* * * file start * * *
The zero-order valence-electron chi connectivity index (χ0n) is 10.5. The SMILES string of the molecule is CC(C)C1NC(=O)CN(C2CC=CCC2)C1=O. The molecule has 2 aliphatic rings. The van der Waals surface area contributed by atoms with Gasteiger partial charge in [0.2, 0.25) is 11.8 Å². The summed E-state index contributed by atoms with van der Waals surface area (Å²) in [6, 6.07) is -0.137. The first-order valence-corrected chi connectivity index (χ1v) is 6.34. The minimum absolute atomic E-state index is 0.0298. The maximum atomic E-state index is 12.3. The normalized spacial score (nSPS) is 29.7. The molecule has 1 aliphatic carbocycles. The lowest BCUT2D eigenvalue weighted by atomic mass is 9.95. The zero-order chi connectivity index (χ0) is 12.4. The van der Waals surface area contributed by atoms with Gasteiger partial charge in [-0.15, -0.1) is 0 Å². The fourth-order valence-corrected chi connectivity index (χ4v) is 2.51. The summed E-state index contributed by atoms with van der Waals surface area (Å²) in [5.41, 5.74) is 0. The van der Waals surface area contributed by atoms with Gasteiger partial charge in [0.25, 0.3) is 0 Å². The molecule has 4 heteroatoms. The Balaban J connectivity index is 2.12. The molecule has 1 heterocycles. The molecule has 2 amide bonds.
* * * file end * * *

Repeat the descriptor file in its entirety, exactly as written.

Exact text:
The zero-order valence-electron chi connectivity index (χ0n) is 10.5. The SMILES string of the molecule is CC(C)C1NC(=O)CN(C2CC=CCC2)C1=O. The molecule has 2 aliphatic rings. The van der Waals surface area contributed by atoms with Gasteiger partial charge in [0.2, 0.25) is 11.8 Å². The summed E-state index contributed by atoms with van der Waals surface area (Å²) in [6, 6.07) is -0.137. The first-order valence-corrected chi connectivity index (χ1v) is 6.34. The minimum absolute atomic E-state index is 0.0298. The maximum atomic E-state index is 12.3. The normalized spacial score (nSPS) is 29.7. The molecule has 1 aliphatic carbocycles. The lowest BCUT2D eigenvalue weighted by atomic mass is 9.95. The zero-order chi connectivity index (χ0) is 12.4. The van der Waals surface area contributed by atoms with Gasteiger partial charge in [-0.15, -0.1) is 0 Å². The fourth-order valence-corrected chi connectivity index (χ4v) is 2.51. The summed E-state index contributed by atoms with van der Waals surface area (Å²) in [5.41, 5.74) is 0. The van der Waals surface area contributed by atoms with Gasteiger partial charge in [0.25, 0.3) is 0 Å². The molecule has 4 heteroatoms. The Balaban J connectivity index is 2.12. The molecule has 1 heterocycles. The molecule has 2 amide bonds.